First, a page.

SA: I recently wrote about a man from the reservation who drowned in a mud puddle. He was drunk, alone. How am I supposed to make meaning out of that? And yet I try. That's, in fact, what I'm here to do. You might say that now that man did not die alone.

JF: In your poem, "Capital Punishment," the refrain is "I am not a witness"—but it seems like you are.

SA: I guess a witness is all I am. I think as a writer, you're pretty removed. As much as I talk about tribe or belonging—you don't, really. Writing is a very selfish, individualistic pursuit. So in that sense I'm a witness because I'm not participating.

JF: And literally, you're in Seattle and you're a witness on your old life on the reservation, on the other side of the state.

SA: Yes, I'm not there. And I'm not in the writing world; I'm outside a lot of circles.

JF: Whom do you connect with?

SA: With young people—one of the things I like to do is watch MTV, even though I don't like much of the music, I try to pay attention to what's in their lives.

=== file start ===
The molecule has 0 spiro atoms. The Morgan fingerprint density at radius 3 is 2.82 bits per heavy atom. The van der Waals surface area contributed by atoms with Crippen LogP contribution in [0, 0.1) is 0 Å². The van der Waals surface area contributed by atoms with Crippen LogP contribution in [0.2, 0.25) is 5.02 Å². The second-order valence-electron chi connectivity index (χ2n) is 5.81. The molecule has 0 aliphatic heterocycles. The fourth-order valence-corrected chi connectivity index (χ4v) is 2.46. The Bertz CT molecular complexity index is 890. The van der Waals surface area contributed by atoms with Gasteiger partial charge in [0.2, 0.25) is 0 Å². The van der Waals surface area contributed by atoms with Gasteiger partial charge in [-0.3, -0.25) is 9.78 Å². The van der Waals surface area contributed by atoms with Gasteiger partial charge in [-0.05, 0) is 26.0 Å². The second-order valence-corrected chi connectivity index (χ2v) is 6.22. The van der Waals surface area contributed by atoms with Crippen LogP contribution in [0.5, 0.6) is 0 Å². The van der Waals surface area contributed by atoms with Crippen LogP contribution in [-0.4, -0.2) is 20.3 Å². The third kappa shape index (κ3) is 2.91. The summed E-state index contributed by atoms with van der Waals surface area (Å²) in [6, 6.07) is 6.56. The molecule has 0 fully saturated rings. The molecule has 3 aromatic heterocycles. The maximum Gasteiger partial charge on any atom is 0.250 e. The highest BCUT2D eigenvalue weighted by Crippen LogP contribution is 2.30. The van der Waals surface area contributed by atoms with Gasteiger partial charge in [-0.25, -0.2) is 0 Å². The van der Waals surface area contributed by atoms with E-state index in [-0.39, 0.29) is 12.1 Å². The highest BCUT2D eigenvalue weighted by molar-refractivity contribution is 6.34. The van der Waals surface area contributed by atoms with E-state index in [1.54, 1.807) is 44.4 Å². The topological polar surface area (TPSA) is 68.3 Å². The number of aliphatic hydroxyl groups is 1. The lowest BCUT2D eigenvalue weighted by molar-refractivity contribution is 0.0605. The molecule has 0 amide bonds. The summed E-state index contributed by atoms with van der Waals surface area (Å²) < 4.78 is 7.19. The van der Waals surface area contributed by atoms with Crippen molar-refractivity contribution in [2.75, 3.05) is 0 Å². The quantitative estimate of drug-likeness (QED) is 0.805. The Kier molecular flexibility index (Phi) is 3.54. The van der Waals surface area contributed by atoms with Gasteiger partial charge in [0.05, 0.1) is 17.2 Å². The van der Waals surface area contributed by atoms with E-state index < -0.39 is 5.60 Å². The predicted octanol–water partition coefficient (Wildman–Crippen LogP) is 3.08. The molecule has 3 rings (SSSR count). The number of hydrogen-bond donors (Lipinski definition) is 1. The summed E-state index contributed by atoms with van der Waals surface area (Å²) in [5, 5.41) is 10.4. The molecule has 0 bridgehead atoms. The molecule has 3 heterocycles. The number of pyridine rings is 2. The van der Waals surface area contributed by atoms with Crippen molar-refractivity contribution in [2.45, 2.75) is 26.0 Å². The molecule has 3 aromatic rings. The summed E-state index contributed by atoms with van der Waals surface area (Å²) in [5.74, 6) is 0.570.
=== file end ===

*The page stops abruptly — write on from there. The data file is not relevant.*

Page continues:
JF: What's your take on TV?

SA: They've been screaming about the death of literacy for years, but I think TV is the Gutenberg press. I think TV is the only thing that keeps us vaguely in democracy even if it's in the hands of the corporate culture. If you're an artist you write in your time. Moaning about the fact that maybe people read more books a hundred years ago—that's not true. I think the same percentage has always read.

JF: So you're not worried about the culture. You're not worried about video games—

SA: No. Not at all. (Laughs).

JF: A lot of people are, it seems. ..

SA: People also thought Elvis Presley was the end of the world. (Laughs).

JF: You do use a lot of pop cultural references in your work.

SA: It's the cultural currency. Superman means something different to me than it does to a white guy from Ames, Iowa or New York City or L.A. It's a way for us to sit at the same table. I use pop culture like most poets use Latin. (Laughs). They want to find out how smart they are—or, they think they're being "universal."

JF: You said once that universality is a misnomer, that it's really a Western sense of the word.

SA: Well, when people say universal they mean white people get it.

JF: What about Smoke Signals' universal themes of grief, and loss and coming to terms with death?